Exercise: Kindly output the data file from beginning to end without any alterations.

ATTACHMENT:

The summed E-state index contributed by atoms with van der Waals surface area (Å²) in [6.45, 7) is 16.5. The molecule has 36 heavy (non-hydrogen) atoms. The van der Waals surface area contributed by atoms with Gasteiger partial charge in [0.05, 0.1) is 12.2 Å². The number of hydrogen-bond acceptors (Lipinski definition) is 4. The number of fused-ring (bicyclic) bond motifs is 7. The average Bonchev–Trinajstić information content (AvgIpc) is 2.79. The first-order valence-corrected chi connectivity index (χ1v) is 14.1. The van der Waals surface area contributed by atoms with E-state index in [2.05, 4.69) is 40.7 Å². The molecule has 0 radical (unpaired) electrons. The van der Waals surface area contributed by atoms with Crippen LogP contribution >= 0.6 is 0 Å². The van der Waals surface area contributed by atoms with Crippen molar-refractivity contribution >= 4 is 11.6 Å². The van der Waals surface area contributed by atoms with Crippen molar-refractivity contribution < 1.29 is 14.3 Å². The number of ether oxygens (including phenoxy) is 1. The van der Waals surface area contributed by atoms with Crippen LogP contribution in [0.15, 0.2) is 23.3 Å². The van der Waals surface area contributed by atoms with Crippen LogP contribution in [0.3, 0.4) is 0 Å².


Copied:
The summed E-state index contributed by atoms with van der Waals surface area (Å²) in [6.45, 7) is 16.5. The molecule has 36 heavy (non-hydrogen) atoms. The van der Waals surface area contributed by atoms with Gasteiger partial charge in [0.05, 0.1) is 12.2 Å². The number of hydrogen-bond acceptors (Lipinski definition) is 4. The number of fused-ring (bicyclic) bond motifs is 7. The average Bonchev–Trinajstić information content (AvgIpc) is 2.79. The first-order valence-corrected chi connectivity index (χ1v) is 14.1. The van der Waals surface area contributed by atoms with E-state index in [2.05, 4.69) is 40.7 Å². The molecule has 0 radical (unpaired) electrons. The van der Waals surface area contributed by atoms with Crippen LogP contribution >= 0.6 is 0 Å². The van der Waals surface area contributed by atoms with Crippen molar-refractivity contribution >= 4 is 11.6 Å². The van der Waals surface area contributed by atoms with Crippen molar-refractivity contribution < 1.29 is 14.3 Å². The number of ether oxygens (including phenoxy) is 1. The van der Waals surface area contributed by atoms with Crippen LogP contribution in [0.15, 0.2) is 23.3 Å². The van der Waals surface area contributed by atoms with Crippen LogP contribution in [0.3, 0.4) is 0 Å².